Patients with Locally Advanced Mismatch Repair Deficient Colon Cancer can Benefit from Immunotherapy—the Promising Results of the NICHE-2 Clinical Trial
Encouraging results on the use of immunotherapy for patients with deficient mismatch repair colon cancer were presented at the ESMO Congress 2022 in Paris.
Mismatch repair (MMR) genes are involved in repairing our genetic code if it is wrongly duplicated during the process of cell replication. When the MMR process works properly, the cells are defined as MicroSatellite Stable (MSS). At the same time, a mutation in MMR genes may cause MMR deficiency, which leads to microsatellite instability (MSI-high or MSI-H). MSI-H/MMR deficiency occurs in 15% of all colorectal cancers and in 4% of stage IV/metastatic colorectal cancers. MSI-H tumours are much rarer in rectal cancer (found in 0.5-1% of patients).
In the NICHE-2 clinical trial, 112 patients with non-metastatic dMMR colon cancer received one dose of ipilimumab and two doses of nivolumab ≤6 weeks prior to surgery. Results showed that 99% of patients showed a significant (95%) or complete (67%) pathological response after surgery, meaning that the tumour was entirely or reduced in its majority. Also, the primary endpoint of safety was met, with 4% of patients experiencing grade 3–4 immune-related adverse events and two patients experiencing a delay in surgery ≥2 weeks. The 3-year disease-free survival co-primary endpoint is still under investigation.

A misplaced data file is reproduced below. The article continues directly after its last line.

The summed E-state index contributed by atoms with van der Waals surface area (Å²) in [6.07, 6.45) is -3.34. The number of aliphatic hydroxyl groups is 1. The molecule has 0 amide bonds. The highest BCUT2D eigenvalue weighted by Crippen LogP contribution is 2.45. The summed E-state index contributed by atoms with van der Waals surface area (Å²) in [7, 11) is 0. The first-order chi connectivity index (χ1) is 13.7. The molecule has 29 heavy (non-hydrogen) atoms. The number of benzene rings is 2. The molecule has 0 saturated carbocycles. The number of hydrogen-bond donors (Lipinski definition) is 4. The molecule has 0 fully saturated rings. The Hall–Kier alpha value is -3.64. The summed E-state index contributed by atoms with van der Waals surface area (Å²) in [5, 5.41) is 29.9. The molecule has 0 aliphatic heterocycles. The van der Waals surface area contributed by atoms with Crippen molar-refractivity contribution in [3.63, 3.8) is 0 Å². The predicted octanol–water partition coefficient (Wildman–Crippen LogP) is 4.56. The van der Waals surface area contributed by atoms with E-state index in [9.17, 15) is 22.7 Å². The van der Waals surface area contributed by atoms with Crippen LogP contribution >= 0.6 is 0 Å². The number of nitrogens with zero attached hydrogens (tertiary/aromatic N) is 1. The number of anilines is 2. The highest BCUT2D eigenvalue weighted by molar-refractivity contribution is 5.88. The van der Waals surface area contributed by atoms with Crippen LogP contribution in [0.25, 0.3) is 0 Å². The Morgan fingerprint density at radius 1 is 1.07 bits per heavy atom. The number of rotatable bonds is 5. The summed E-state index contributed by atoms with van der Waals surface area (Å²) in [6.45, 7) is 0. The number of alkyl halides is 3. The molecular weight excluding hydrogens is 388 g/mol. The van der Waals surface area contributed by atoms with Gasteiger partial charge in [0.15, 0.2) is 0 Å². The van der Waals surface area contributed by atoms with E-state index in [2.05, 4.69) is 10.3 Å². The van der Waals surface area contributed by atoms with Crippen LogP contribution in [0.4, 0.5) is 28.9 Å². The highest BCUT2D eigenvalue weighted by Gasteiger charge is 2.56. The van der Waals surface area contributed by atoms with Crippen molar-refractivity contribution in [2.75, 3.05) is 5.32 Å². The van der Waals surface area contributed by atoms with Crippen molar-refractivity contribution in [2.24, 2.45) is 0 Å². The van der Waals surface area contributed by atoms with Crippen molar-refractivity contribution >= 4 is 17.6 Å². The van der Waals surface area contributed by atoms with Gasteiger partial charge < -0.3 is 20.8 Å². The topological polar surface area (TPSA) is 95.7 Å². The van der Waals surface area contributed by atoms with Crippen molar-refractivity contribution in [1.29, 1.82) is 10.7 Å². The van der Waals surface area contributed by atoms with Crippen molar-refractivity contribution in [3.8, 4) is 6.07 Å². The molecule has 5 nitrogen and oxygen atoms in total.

The drugs used in the NICHE-2 clinical trial are immune checkpoint inhibitors. Lymphocytes from the immune system (T cells) protect the body from cancer by killing specific cancer cells. Unfortunately, cancer cells can evolve proteins to protect themselves from T cells. Immune checkpoint inhibitors block those protective proteins allowing our immune systems to kill the cancer cells.
The NICHE-2 clinical trial results set the basis for more extensive trials to confirm the benefits of immunotherapy in patients with (dMMR) colon cancer. However, we will need to confirm these results before clinical practice can change. NICHE-2 trial was conducted in a single centre (Netherlands Cancer Institute, Amsterdam) with great expertise in patient selection and treatment delivery and committed multidisciplinary teams, so confirmation of these results in other settings is urgently needed. Also, longer-term follow-up data are needed to confirm the initial results.
Citation: Annals of Oncology (2022) 33 (suppl_7): S808-S869. 10.1016/annonc/annonc1089